I haven't given cards to patients, but I have brought in books for patients, videos to watch, clothes and stuff like that. I think extra little things for patients is a good thing as long was we're not being manipulated. So I think that's great you brightened up his day up like that. Good job.
    Last edit by Tweety on Sep 22, '07
  9. by   Sassybottom
    Quote from leslymill

    I have seen HH aides get their patients medications for them, buy roach spray,soap,shampoo, stuff to numberious to count because the felt the family was neglecting them or using them for their welfare check.

    Also seen aides and nurses give uncharted or scheduled visits to alzheimer patients who were left alone.
    I can feel my heart melting and eyes tearing up. It blows my mind as to how generous, giving, and kind some people truly are ...
  10. by   Sassybottom
    By the way, I love this post!!!!

    I think what you've all done for your patients was truly compassionate. Such acts of kindness and generosity are truly inspiring
  11. by   Sabby_NC
    It is a very fine line that we walk isn't it?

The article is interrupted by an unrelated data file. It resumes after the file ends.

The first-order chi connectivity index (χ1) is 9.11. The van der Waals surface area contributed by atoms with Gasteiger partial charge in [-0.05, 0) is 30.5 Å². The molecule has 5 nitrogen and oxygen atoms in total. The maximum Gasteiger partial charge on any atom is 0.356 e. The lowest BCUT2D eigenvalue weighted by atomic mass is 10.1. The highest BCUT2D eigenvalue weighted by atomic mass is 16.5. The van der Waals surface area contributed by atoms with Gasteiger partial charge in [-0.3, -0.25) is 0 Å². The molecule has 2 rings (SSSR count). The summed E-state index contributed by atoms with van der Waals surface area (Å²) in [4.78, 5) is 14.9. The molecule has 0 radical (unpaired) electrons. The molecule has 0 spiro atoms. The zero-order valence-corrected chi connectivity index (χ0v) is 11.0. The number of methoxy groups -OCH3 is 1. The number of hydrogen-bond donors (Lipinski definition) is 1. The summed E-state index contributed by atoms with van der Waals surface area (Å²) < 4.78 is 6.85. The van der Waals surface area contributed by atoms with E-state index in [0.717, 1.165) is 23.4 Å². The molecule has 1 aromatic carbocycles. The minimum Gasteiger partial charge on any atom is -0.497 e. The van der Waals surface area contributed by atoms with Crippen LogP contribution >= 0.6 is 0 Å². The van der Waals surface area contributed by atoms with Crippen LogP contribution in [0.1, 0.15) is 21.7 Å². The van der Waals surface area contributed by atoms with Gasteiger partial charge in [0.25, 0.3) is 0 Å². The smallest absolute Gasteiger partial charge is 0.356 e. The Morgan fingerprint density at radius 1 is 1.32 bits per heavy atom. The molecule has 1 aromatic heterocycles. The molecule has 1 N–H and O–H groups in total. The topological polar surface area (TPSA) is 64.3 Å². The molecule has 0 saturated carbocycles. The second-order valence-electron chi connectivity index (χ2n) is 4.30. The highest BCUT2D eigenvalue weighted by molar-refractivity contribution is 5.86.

I always get so close to my hospice patients. The longer you have them the harder it is. I work with a team of very skillful and gifted staff members.
    If a pt wants to do something nice for me I always encourage the term 'team' and leave it up to them.
    We as an organization will always do what we can for our patients.
    Examples-

    1. We had a male patient who's mother had dementia then out of the blue she asked for him.
    She lived three states away.
    We got together and raised money for someone to drive him down there. Stopping half way for him to rest and head off the next day.
    We had enough for his stay, his gas and money to feed them.
    He died not long after he got back but both he and his mum had smiles which they both took with them.

    2. We had a fairly young man who was dying but never had a chance to take his young daughter to the beach.
    So one of the great nurses I work with set up a beach at their home. She made palm trees, had birds in the trees, we got sand, pool etc He was able then to take his daughter to the beach. He died not too long after this.


    I cannot think of anymore right now but I think as long as it is not going over boundaries. You do not want to give them home numbers, addresses etc.

    You really do need to keep a certain line between them and us.

    I had a patient send me a $100 check. We were able to put that to good use for some equipment for all to use. He was very happy about that too.